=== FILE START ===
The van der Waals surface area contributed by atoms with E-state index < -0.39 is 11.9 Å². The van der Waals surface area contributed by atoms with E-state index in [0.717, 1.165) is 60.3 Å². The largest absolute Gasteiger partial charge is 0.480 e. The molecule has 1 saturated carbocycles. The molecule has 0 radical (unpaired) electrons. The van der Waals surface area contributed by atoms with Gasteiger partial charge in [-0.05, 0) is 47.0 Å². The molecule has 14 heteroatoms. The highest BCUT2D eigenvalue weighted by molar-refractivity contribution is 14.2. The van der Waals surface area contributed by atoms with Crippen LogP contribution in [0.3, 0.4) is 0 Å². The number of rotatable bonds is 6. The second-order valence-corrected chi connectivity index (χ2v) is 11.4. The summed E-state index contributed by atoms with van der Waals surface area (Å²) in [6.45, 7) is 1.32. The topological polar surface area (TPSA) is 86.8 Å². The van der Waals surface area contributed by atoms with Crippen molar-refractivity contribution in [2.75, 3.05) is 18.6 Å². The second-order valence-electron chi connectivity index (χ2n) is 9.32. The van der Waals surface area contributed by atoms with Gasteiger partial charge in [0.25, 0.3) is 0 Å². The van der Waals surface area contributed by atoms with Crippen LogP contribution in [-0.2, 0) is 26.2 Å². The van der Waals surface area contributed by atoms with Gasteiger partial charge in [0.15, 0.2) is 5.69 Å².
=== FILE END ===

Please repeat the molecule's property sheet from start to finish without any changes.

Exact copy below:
The van der Waals surface area contributed by atoms with E-state index < -0.39 is 11.9 Å². The van der Waals surface area contributed by atoms with E-state index in [0.717, 1.165) is 60.3 Å². The largest absolute Gasteiger partial charge is 0.480 e. The molecule has 1 saturated carbocycles. The molecule has 0 radical (unpaired) electrons. The van der Waals surface area contributed by atoms with Gasteiger partial charge in [-0.05, 0) is 47.0 Å². The molecule has 14 heteroatoms. The highest BCUT2D eigenvalue weighted by molar-refractivity contribution is 14.2. The van der Waals surface area contributed by atoms with Crippen LogP contribution in [0.3, 0.4) is 0 Å². The number of rotatable bonds is 6. The second-order valence-corrected chi connectivity index (χ2v) is 11.4. The summed E-state index contributed by atoms with van der Waals surface area (Å²) in [6.45, 7) is 1.32. The topological polar surface area (TPSA) is 86.8 Å². The van der Waals surface area contributed by atoms with Crippen molar-refractivity contribution in [2.75, 3.05) is 18.6 Å². The second-order valence-electron chi connectivity index (χ2n) is 9.32. The van der Waals surface area contributed by atoms with Gasteiger partial charge in [0.25, 0.3) is 0 Å². The van der Waals surface area contributed by atoms with Crippen LogP contribution in [-0.2, 0) is 26.2 Å². The van der Waals surface area contributed by atoms with Gasteiger partial charge in [0.15, 0.2) is 5.69 Å².